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Is vacuum acceleration directly proportional to distance?

  1. Aug 17, 2015 #1
    Do we know if the instantaneous/observed acceleration due to the vacuum is directly proportional to distance or possibly? (ignore any gravitational effects)
    A~D ?
    A~D^2 ?
    A~D^(1/2) ?
    A~D^(-2)
    A~D^(Other) ?
    OR
    A= constant (edited as I forgot this one)

    If not, is there a best guess/fit or simply not precise enough data?

    Feel free to correct my question if it is simply a bad question. I didn't see this directly address in any thread; if I missed one, a link would be great.
     
    Last edited: Aug 17, 2015
  2. jcsd
  3. Aug 17, 2015 #2

    PeterDonis

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    What do you mean by this?
     
  4. Aug 17, 2015 #3
    The observed acceleration of distant objects from the supernova data or other observation.
     
  5. Aug 17, 2015 #4

    marcus

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    You could look at the Hypersine thread.

    To an excellent approximation, distances are growing and are expected to continue growing as the function
    sinh2/3(1.5 t) where the present is at time t = 0.8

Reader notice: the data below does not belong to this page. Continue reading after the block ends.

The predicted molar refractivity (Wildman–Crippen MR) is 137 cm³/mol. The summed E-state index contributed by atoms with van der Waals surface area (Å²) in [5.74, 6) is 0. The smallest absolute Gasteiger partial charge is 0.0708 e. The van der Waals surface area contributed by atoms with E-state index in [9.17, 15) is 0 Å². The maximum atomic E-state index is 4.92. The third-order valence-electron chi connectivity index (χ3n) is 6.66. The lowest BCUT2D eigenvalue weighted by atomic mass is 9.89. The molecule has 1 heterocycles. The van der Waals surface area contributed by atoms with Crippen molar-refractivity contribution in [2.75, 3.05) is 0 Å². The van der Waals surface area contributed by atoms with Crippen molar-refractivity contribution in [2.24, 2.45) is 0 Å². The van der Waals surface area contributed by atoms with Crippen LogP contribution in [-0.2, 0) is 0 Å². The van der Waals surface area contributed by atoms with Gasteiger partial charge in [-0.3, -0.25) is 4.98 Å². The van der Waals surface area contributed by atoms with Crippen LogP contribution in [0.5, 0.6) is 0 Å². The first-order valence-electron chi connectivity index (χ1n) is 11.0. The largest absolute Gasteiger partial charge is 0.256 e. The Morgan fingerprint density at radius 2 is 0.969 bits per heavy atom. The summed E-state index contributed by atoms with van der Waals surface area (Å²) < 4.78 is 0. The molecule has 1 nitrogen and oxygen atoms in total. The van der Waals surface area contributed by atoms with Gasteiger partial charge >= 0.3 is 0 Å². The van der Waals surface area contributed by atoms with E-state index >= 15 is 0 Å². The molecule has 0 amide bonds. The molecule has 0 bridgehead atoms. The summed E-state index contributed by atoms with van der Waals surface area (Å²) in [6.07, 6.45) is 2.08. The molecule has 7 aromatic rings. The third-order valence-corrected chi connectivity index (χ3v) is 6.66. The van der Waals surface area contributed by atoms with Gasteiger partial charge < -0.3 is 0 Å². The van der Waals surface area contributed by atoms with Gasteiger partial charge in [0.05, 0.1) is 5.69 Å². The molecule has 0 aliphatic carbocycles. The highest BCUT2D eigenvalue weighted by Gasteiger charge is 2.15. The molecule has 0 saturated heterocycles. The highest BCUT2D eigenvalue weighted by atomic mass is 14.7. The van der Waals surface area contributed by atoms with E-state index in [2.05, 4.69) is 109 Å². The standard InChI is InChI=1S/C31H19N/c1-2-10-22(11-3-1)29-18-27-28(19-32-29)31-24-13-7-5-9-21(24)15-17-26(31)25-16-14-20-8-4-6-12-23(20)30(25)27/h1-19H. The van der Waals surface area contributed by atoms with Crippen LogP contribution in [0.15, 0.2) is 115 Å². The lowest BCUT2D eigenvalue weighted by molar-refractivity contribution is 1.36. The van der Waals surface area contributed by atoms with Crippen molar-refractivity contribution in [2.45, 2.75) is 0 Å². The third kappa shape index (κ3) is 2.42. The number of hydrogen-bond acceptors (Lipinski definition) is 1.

This looks more and more like exponential growth (at a very low rate of about 1/173 % per million years) as time goes on. Eventually it will be indistinguishable from exponential growth at that rate call it H

    D(t) = eHt

    If you differentiate that you get the expansion speed is proportional to the distance multiplied by H and if you take the derivative again you get the acceleration is proportional to the distance multiplied by the square of H

    The Hypersine thread https://www.physicsforums.com/threads/the-hypersine-cosmic-model.819954/#post-5146660
    has some graphs that show the distance growth curve and the gradual onset of exponential growth at a small constant rate.
     
    Last edited: Aug 17, 2015
  6. Aug 18, 2015 #5
    The Hypersine thread provided the understanding of the acceleration rate I was looking for.
    Thanks!
     
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